• Basic material resources – this one probably goes without saying, but teams do need adequate resources to perform effectively, and it’s a leaders job to make sure their teams are fully equipped to handle the tasks they are assigned. In highly resource constrained teams, you will likely see performance problems that cannot be addressed in any other way but by providing additional resources.
  • Authority to manage the work – in today’s team-based environment, control freaks and micro-managers need not apply. Work is simply too complex for leaders to have all the answers. In fact, the whole point behind teamwork is to create synergy by bringing together individual team members with diverse and complementary skills. If a leader is trying to control all the action and preventing team members from offering input or contributing their ideas, you will likely see a poorly performing team.
  • Team performance goals – leaders is most organizations spend a great deal of time helping their employee set goals. In fact, the evidence would show that goal setting is one of the most powerful forms of motivation available to managers. What I see less of, even in organizations that use teams, is any attention to setting goals for entire teams. Team goals are just as, or even more, important when driving the motivation of an entire team. Of course, team goals and individual goals will have to be aligned so that they are not competing with one another. Typically, a cascading set of goals from the team down to the individuals works best when trying to motivate individuals and teams.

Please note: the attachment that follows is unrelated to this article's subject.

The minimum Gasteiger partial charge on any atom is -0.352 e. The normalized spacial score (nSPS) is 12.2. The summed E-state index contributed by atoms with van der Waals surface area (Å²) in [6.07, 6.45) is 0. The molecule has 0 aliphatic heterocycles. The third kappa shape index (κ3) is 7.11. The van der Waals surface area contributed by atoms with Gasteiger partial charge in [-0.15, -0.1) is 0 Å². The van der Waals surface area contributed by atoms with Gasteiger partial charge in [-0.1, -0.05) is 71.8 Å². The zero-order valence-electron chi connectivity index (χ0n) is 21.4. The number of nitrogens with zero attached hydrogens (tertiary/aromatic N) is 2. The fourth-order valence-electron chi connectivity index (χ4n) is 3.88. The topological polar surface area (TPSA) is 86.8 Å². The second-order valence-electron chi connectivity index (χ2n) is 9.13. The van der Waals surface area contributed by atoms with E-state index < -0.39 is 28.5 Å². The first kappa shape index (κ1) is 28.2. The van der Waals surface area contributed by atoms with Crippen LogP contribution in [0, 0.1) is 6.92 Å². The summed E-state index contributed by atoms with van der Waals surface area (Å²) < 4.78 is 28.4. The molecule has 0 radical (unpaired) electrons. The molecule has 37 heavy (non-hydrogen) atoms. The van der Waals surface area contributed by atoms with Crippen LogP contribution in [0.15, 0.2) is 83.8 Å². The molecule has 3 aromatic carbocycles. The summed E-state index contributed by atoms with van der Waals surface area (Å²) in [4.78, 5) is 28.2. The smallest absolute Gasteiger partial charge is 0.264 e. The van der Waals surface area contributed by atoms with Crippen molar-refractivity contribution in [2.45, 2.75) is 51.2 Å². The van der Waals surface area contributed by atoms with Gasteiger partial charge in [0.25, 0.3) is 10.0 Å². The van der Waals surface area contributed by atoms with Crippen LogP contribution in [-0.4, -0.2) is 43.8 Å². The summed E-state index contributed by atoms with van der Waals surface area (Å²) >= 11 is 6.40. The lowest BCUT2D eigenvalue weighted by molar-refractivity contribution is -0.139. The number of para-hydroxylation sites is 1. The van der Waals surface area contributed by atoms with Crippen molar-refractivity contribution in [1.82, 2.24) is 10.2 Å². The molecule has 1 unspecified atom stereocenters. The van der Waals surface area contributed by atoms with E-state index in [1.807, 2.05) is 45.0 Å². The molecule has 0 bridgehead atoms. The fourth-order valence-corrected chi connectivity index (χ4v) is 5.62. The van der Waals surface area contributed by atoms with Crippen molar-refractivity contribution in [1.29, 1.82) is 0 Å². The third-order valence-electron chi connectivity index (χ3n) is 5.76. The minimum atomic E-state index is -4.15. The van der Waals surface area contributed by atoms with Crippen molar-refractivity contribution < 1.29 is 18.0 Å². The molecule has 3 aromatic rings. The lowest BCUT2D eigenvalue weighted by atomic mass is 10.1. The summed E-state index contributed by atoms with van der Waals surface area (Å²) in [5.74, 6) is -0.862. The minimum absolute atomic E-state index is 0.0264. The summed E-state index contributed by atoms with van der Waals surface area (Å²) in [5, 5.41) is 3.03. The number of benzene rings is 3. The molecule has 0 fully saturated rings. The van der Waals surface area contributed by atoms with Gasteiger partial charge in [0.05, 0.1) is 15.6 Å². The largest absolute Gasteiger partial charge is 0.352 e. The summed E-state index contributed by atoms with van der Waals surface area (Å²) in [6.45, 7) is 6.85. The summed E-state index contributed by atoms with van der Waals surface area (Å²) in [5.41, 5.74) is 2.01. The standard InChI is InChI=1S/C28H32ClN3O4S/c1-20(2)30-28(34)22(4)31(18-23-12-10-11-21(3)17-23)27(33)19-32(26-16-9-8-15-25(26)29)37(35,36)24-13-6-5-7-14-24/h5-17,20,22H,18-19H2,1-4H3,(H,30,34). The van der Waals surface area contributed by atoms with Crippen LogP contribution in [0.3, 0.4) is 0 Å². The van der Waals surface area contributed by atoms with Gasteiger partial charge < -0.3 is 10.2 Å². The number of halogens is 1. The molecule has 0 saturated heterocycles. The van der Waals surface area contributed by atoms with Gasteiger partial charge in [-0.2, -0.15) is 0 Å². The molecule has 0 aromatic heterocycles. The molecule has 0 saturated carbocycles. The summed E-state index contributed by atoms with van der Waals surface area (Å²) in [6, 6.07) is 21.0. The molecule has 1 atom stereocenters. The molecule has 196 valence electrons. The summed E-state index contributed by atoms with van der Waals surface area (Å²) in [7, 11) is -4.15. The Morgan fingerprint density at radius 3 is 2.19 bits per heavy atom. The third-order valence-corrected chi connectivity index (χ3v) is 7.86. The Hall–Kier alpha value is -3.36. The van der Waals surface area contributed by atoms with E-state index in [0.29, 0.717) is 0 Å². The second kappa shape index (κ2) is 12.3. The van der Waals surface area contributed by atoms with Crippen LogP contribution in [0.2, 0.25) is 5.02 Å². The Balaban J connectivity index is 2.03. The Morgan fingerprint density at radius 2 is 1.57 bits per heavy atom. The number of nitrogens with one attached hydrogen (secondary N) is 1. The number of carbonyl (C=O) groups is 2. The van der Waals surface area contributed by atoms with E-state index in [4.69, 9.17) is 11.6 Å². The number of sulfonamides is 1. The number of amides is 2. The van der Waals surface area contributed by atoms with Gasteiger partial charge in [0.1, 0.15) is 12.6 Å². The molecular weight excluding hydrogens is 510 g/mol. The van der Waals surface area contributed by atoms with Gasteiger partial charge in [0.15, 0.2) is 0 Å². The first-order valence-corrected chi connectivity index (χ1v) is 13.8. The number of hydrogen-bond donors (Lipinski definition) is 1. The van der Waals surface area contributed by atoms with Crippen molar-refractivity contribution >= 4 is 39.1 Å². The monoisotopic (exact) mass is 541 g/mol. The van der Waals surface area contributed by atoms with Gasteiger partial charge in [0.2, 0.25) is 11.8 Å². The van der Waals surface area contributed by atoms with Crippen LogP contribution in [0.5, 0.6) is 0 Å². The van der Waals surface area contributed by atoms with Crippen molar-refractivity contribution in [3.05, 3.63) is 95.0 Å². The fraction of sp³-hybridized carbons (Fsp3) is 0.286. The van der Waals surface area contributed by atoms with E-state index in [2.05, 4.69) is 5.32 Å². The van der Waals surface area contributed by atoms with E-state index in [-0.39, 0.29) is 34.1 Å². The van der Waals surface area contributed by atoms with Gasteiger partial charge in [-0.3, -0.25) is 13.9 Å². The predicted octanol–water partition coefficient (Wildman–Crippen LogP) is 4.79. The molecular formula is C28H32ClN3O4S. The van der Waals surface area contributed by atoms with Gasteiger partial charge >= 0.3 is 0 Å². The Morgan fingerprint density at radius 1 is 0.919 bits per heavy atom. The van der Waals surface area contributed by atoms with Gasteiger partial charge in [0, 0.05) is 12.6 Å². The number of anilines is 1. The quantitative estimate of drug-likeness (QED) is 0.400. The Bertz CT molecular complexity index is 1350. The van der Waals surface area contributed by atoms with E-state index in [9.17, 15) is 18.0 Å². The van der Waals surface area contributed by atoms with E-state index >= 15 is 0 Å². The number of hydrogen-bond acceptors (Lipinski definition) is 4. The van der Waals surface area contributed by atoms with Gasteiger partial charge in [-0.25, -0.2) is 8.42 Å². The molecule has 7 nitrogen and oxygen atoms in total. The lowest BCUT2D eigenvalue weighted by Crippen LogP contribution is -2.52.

The next time you have team that is struggling to complete its tasks effectively, and you have already done all of the motivational coaching you can to get members more enthused and focused, try to figure out if your team is suffering from a flawed design. More often than not, coaching is used as a faulty substitute for team design problems. So, as a leader, I urge you to start embracing design interventions and changes to help your team reach its full potential.

Mark your calendars for our next ERM Roundtable Summit on November 3, 2017 at the Raleigh Marriott Crabtree Valley.

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Bradley L. Kirkman is the General (Ret.) H. Hugh Shelton Distinguished Professor of Leadership and Department Head of the Management, Innovation, and Entrepreneurship Department in the Poole College of Management at North Carolina State University. His research focuses on leadership, international management, virtual teams, and work team leadership and empowerment. Brad has worked with numerous companies on issues such as leadership, global virtual teams, enhancing team effectiveness, working across cultural boundaries, and facilitating organizational change and development. He is the author of 3D Team Leadership: A New Approach for Complex Teams (http://www.sup.org/books/title/?id=26150). Contact Brad at blkirkma@ncsu.edu.